Hands

The claim I will be defending is that I have hands. This is an important claim and belief that is very dear to me — truth be told, I do much of my work with what I believe to be my hands. In the interest of conserving space, I will not examine this claim piecemeal, i.e., by proving the existence of the self (“I”), arguing property rights (“have”), or by arguing that there are such things as “hands,” onto-epistemologically. I will say upfront that my investigation is not purely reason-based or a priori, and is therefore subject to all reasonable objections to combining reason and material experience as a method for evaluating the particular claim that I have hands (e.g., the verification principle).

I have several reasons for believing that I have hands. First, however, I will address some potential concerns with the idea that I have hands: Examined closely, the specific actualizations of my hands are subject to change, and frequently, especially due to the temporary nature of the epidermis and the fact that organic creatures and their prehensile appendages are typically subject to cycles of growth and decay, and that these processes are largely outside their willful control. I must concede that some of the secondary properties of my hands are mutable and automatic, but this does not disprove their existence, their responsiveness to my will, their relation to my central person (i.e. my body), or their singular connection to my sense experience; these things constitute, perhaps, the phenomenological essence of those appendages which are the referential object of the term “my hands.”

These concerns and potential objections aside, some of the specific reasons I have for believing that I have hands are as follows: I am currently typing with prehensile appendages located at the end of a pair of arms. I am experiencing the effect of their actions in the form of sensory feedback (e.g. the tapping of keys and words appearing on-screen in my word processor, the experience of texture). When I will these prehensile appendages to move in a particular direction or perform a particular action, they do so, to the degree of dexterity that I have trained myself to possess. This I can prove by example, if necessary. If another person wills them to move, they do not respond. It therefore follows that these prehensile appendages are hands, and that they are mine.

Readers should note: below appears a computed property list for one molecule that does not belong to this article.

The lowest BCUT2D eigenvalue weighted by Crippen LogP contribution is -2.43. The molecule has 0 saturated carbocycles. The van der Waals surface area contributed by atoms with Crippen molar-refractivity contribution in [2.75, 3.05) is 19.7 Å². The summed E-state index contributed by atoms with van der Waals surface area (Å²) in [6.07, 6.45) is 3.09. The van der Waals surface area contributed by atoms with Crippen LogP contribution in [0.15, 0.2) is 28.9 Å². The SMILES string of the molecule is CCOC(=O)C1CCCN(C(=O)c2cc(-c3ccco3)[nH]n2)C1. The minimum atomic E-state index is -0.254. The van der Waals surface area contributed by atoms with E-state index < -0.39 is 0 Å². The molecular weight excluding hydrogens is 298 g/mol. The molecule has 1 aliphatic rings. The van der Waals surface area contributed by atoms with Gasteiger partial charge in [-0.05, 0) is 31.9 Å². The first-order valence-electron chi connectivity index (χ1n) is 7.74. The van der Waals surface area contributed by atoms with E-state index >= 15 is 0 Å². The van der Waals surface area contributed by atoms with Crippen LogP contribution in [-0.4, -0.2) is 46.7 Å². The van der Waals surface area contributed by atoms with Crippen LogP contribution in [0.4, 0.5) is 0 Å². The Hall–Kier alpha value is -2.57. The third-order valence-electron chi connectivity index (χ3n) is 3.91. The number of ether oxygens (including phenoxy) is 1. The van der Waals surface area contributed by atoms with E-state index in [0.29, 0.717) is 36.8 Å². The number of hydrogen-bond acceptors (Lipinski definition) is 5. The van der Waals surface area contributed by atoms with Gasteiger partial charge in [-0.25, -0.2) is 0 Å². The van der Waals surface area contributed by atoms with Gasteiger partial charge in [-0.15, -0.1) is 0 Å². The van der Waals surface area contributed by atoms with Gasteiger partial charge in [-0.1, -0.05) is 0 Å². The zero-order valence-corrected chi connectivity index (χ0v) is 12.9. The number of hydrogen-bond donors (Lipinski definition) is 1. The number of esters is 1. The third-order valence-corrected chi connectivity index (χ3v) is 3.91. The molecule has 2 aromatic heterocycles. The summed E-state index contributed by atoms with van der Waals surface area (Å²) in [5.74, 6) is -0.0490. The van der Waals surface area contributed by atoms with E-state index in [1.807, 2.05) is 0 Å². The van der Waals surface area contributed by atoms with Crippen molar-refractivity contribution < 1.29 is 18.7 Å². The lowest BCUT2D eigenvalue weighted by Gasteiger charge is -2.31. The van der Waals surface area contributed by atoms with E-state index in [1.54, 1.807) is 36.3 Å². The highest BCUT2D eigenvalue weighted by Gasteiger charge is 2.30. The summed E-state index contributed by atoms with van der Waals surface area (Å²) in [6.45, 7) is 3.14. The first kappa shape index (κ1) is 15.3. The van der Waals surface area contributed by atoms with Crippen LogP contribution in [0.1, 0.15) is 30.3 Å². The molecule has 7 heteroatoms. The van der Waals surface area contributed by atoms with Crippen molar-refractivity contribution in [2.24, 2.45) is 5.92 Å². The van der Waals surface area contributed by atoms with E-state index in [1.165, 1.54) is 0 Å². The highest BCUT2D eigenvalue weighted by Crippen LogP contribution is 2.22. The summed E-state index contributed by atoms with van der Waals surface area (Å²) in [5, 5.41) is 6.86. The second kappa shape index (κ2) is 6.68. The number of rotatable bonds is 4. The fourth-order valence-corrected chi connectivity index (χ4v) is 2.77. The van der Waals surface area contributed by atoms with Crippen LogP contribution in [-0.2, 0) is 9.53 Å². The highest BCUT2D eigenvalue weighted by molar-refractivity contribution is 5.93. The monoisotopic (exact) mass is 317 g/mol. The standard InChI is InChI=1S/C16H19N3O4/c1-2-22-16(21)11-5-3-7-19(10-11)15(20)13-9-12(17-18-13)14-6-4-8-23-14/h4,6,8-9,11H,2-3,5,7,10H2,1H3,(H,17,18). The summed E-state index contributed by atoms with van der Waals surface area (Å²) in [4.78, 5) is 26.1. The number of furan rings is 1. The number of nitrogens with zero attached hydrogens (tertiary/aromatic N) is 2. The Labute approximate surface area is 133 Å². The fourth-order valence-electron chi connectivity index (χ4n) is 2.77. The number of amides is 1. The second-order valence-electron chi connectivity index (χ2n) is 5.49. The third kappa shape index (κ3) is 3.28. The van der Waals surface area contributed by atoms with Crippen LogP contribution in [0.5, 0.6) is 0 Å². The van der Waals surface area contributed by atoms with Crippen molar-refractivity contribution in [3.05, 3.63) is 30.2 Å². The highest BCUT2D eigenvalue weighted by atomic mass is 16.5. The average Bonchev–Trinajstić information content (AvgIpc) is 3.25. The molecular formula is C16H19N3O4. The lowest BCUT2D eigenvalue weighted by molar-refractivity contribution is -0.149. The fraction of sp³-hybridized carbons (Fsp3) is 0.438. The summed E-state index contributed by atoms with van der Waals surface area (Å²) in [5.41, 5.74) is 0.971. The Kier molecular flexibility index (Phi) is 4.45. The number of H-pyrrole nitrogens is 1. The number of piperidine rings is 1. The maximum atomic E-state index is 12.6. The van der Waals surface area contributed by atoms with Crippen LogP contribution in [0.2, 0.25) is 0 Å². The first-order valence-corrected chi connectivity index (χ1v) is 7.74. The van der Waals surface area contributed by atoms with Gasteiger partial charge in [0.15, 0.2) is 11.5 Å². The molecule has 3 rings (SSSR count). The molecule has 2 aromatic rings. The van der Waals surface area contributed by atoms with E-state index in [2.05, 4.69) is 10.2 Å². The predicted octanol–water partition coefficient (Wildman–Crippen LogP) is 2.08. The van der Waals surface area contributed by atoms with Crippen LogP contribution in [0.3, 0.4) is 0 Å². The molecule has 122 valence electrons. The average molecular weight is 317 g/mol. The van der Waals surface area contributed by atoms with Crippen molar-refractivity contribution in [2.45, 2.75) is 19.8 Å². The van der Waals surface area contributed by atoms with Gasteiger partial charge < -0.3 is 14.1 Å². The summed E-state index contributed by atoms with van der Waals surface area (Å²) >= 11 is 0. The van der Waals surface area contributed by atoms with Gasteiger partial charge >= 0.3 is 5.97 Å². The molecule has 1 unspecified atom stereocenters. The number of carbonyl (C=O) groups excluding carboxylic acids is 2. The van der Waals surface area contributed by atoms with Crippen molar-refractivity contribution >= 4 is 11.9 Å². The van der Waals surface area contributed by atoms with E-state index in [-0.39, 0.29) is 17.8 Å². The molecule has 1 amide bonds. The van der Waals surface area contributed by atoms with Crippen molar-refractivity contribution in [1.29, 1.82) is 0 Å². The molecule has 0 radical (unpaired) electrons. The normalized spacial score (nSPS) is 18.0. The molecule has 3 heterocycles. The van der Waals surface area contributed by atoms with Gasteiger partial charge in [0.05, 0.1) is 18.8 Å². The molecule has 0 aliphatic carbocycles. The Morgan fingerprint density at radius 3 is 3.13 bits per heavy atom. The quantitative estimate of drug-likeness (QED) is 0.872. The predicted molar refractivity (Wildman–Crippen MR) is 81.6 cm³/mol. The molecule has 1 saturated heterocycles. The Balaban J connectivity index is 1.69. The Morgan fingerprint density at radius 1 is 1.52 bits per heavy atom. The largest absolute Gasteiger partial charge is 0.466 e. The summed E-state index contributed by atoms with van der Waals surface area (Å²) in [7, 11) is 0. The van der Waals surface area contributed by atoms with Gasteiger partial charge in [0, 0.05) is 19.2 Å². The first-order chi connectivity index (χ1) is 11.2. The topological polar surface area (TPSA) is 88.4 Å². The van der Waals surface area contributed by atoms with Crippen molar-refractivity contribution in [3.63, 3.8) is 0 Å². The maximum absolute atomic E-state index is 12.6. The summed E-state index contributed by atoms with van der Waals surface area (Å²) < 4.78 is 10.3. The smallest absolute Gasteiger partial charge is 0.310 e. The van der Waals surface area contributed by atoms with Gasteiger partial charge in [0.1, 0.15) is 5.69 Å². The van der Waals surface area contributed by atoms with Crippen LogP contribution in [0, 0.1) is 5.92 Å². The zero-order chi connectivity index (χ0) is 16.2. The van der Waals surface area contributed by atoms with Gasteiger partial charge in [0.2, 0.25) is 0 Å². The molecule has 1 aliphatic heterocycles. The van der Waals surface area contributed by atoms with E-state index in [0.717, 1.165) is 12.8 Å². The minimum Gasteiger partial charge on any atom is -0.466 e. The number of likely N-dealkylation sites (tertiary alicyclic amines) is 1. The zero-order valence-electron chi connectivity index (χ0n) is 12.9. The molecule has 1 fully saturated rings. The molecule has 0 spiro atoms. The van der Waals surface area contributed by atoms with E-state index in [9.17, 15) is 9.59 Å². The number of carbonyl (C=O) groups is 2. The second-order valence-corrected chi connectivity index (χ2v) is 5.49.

These reasons are not only grounded in evidence, proof, or fact, but they are such. Prehensile appendages at the end of arms below the wrist can only be hands. Hands organically attached to me that I move through will alone can only be my hands. When I will them to act, I experience sensory feedback, sensory feedback which is relayed to no one but me — this would not occur if these were not my hands. The statement “I have hands” is therefore reasonable and defensible.

My belief can be evaluated deductively. The argument in favor of the conclusion that I have hands seems to be both valid and sound. I am aware that my argument rests – at least partially – on my having arms, although I have attempted to circumvent this valid contention by defining hands as prehensile appendages at the end of arms (not merely my arms), and deductively proving that an ability to directly exert will over their movement and receive tactile, sensate feedback causes them to be considered my hands, rather than their attachment to what I do indeed consider to be my arms.

For these reasons and based on these arguments, I consider the belief or claim that I have hands to be justified and true. As reasoned, it should also be considered an objective belief, as the premises would not vary from person to person insofar as they refer to an experience common to all people who employ will to control their prehensile appendages.

My belief is not an opinion because there is no room for reasonable uncertainty or alternative explanations if my arguments are well-reasoned, nor is it based on faith, although I understand that it is based upon certain metaphysical and epistemological assumptions regarding the nature of being, ownership, will, and knowledge.

My belief is actually acceptable, and further, actionable, because I have justified reasons, good evidence, and sound reasoning, as outlined above.

As a philosopher, academic, and iconoclast, one should wonder at my pretensions to critical thinking if I could not adequately defend a claim as elementary and apparently self-evident as “I have hands.” As an aspiring functional and stable person, however, one should wonder at my pretensions to sanity and reasonableness if I should move through life in this way — if I should claim to genuinely live in the mode of skepticism, or even if I should comport myself in a pedantic and overly critical manner.

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